The prominent oligarch was sanctioned and indicted by the United States for funding the Internet Research Agency, the troll farm accused of meddling in the 2016 U.S. presidential election. Vagner has also taken up important roles in Russian operations abroad, including in eastern Ukraine following the outbreak of fighting in 2014, in Syria after Moscow’s intervention, and in various countries across Africa.
The mercenary company has also left a trail of upheaval from its activities, with reports of the group being involved in diamond and gold smuggling, training and supplying foreign militaries, and unsolved deaths, including those of three Russian reporters from the Dossier Center who were murdered in 2018 while reporting on Vagner’s activities in the Central African Republic.
As Russia’s conventional forces have reeled under pressure from a more motivated Ukrainian Army, Putin has reportedly turned to Vagner to take on a growing role, with the group playing an important part in Russia’s capture of Mariupol, Syevyerodonetsk, and now tasked with helping take Bakhmut.
Thousands of inmates are also believed to have joined the group in recent months, with videos surfacing of Prigozhin personally recruiting from prisons across Russia.
Korotkov says that the latest outburst from Prigozhin stems from ongoing frustration with the battle for Bakhmut, where Putin has placed a personal emphasis on taking the city amid heavy losses by both Russian and Ukrainian forces.
He adds that Vagner is still dependent on the Russian military for providing ammunition, and has found itself in increasingly short supply.”
“There has been talk that Bakhmut is on the verge of falling [to Russia] for a long time, but there is no success,” Korotkov said. “Prigozhin’s behavior is not always well thought out and can be somewhat impulsive. We are seeing the beginning of that here.”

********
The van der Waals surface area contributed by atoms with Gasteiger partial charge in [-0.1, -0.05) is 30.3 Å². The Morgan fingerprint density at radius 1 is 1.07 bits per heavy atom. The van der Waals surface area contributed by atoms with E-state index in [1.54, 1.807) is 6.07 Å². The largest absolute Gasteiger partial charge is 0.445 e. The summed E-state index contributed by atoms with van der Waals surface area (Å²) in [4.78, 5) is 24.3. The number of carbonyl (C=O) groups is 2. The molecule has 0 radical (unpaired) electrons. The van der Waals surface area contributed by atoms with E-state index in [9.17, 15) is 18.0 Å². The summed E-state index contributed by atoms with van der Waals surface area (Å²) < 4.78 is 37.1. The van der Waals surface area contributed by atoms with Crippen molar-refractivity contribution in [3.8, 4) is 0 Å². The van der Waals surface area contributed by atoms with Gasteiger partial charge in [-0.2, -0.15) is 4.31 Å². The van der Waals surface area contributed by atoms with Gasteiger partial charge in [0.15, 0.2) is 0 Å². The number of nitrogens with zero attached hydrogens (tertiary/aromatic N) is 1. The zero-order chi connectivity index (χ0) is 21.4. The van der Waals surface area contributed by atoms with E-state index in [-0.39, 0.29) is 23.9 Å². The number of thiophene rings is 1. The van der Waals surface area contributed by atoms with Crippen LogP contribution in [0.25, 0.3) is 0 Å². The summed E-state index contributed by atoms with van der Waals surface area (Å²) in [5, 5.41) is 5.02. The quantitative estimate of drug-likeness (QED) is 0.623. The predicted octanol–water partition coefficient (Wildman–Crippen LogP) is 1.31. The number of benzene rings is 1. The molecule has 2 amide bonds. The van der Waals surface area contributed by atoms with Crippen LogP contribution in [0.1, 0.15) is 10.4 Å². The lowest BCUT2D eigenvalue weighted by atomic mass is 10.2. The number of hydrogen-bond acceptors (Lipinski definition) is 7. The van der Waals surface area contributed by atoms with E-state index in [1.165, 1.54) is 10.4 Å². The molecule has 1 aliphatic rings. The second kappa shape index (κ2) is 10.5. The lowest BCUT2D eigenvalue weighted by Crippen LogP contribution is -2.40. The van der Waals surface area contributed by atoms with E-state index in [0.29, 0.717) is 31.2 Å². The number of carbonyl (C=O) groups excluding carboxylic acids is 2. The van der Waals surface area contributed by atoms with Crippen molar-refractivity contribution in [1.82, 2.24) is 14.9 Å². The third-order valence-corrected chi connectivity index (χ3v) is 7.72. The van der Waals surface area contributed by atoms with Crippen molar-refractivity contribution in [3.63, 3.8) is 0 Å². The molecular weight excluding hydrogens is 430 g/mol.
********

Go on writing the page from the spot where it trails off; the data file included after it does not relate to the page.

Prigozhin’s Power Play
Formally outside of Russia’s military chain of command, Vagner was once a shadowy organization that the Kremlin denied any connection to, citing that private military companies (PMCs) are illegal in Russia.
But much of that has changed amid the war in Ukraine, with Prigozhin and his mercenary company assuming a more public position.
In early December, the Russian state media organization RT released a feature documentary called PMC Vagner – Contract With The Homeland, which glorified the mercenary group as patriots and alluded to Prigozhin gaining influence in Russia’s elite circles, where he is believed to have the ear of Putin himself.
Korotkov says that while Prigozhin’s access to Putin is rumored to have grown, the oligarch must still find other ways to communicate his positions and lobby for his agenda to the Russian president — and doing so publicly has become Prigozhin’s preferred method.
White House National Security Council spokesman John Kirby said on December 22 that Vagner took a delivery of arms from North Korea to help bolster Russian forces in Ukraine. The claim was denied by Prigozhin, but Korotkov says that amid a tense fight in Bakhmut, the Vagner chief is looking to showcase his commitment to Russia’s war effort while also insulating himself from any blame for future setbacks on the battlefield.
“He is absolutely not an idiot,” Korotkov said. “He understands that a conclusion is drawing close [in Bakhmut], to one degree or another.”